Plagues & Pleasures on the Salton Sea

Reviewed By Peter Sobczynski
Posted 06/01/07 01:27:20

"At Least The Rates Are Reasonable"
4 stars (Worth A Look)

Thanks to the advent of low-cost digital filmmaking equipment, there has been an explosion in recent years of do-it-yourself documentaries covering every possible subject on the horizon. In that time, I have seen my fair share of these films–some good, some bad–but I can’t readily recall one as singularly strange as “Plagues and Pleasures On the Salton Sea.” This is a film that tells the story of both an ongoing ecological disaster area and the strange denizens who continue to reside there in the crackpot belief that the place will one day restore itself to its former glory. The result is a film so odd that it makes perfect sense that cult filmmaker John Waters was recruited to provide the narration as it tells the kind of story that could have sprung whole from the same imagination that gave the world the likes of “Desperate Living” and “A Dirty Shame,” two titles that could have easily been used here.

The subject of the film is the Salton Sea, an area in the California desert about 130 miles east of San Diego and just south of Palm Springs. The sea was accidentally created at the turn-of-the-century when a plan to divert the waters of the Colorado River backfired and the ensuing floodwaters collected in a 30-square-mile salt flat. A few years later, the body of water was stocked with fish and a thriving fishing industry was born. In the 1950's, real estate developers decided that the area had the potential to be another Palm Springs and transformed it into a vacation destination that some called “the American Riviera.” For a while, the Salton Sea thrived but after a while, a series of disasters–some man-made and some natural–began to occur and the tourism trade died off amongst rumors that the area was polluted with wastewater from Mexico. In 1994, the combination of high temperatures and the high salt content in the water began killing the fish off by the millions and while there were enough left to constantly replenish themselves, they soon began to show traces of botulism.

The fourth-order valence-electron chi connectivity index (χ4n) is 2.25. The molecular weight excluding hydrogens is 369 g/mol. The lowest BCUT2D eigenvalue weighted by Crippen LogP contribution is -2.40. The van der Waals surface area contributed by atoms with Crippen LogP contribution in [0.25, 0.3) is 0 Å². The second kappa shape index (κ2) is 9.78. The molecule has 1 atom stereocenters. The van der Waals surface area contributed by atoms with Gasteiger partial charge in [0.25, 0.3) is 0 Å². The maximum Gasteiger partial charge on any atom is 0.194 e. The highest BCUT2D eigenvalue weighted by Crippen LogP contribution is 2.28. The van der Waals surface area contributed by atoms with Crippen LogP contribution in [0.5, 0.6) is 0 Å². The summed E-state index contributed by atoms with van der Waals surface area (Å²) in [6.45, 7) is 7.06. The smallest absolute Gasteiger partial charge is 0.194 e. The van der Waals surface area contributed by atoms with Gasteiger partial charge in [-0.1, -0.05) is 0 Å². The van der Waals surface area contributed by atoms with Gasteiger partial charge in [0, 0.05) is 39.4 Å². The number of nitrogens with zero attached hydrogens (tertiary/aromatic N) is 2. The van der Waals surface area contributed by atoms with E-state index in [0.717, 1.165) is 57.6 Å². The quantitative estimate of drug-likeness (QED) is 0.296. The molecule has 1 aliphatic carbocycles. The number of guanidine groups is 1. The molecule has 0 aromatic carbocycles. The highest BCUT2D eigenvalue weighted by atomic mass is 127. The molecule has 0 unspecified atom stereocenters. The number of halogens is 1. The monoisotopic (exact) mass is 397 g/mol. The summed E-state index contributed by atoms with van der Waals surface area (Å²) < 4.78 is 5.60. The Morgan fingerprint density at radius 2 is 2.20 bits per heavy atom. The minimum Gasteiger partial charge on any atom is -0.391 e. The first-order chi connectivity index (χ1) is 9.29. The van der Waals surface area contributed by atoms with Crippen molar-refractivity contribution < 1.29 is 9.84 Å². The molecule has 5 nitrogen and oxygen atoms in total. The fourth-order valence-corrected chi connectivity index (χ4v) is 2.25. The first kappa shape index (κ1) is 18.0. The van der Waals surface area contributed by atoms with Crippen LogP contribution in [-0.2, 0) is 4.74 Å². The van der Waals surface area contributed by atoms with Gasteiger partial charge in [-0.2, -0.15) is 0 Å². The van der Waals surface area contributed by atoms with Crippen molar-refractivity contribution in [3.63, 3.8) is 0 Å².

Although most of the people who tried to make a go of it in the Salton Sea eventually gave up and moved on, a few hardy souls remained–possibly because no other place was strange enough to keep them–and the film checks in on them as well. We meet the aging nudist who sits by the road to greet people with a smile and much, much more. There is a man who claims to be doing the Lord’s bidding by building an enormous mountain out of mud and paint. Then there is the Hungarian Revolution refugee known as Hunky Daddy–let me just say that if Elvis Presley were alive today and a Hungarian refugee, he would be Hunky Daddy. Thanks to their efforts, interest in saving the Salton Sea was revived in the 1990's and even found a champion in newly elected congressman Sonny Bono. “Unfortunately, he went skiing,” as one resident puts it, and the renewed interest soon peters out and a series of shady deals involving water rights threatens the very existence of the Salton Sea itself–if this is allowed to happen, and many fear that it will because of lack of interest, the lake that never should have existed could wind up having a disastrous effect on the surrounding area (unless the idea of a powerful stench and a constant alkali dust storm bearing down on Palm Springs doesn’t bother you that much.)

Directed by Chris Metzler and Jeff Springer, “Plagues and Pleasures on the Salton Sea” doesn’t exactly break new cinematic ground–it is the usual hodgepodge of talking heads and ironic stock footage stitched together by a hip soundtrack and it is, in the end, essentially preaching to the converted. That said, it is a smart and engrossing film that illustrates in sharp and convincing detail how ecological accidents can mushroom into full-blown disasters as long as people are willing to turn a blind eye to their ongoing impact. At the same time, it is also hugely entertaining as well in the way that it allows the Salton stalwarts to display their various eccentricities without any sense of condescension on the part of the filmmakers. Early in the film, John Waters announces that this is a film “where utopia and apocalypse meet to do a dirty tango” and damned if it doesn’t pretty much live up to that promise.

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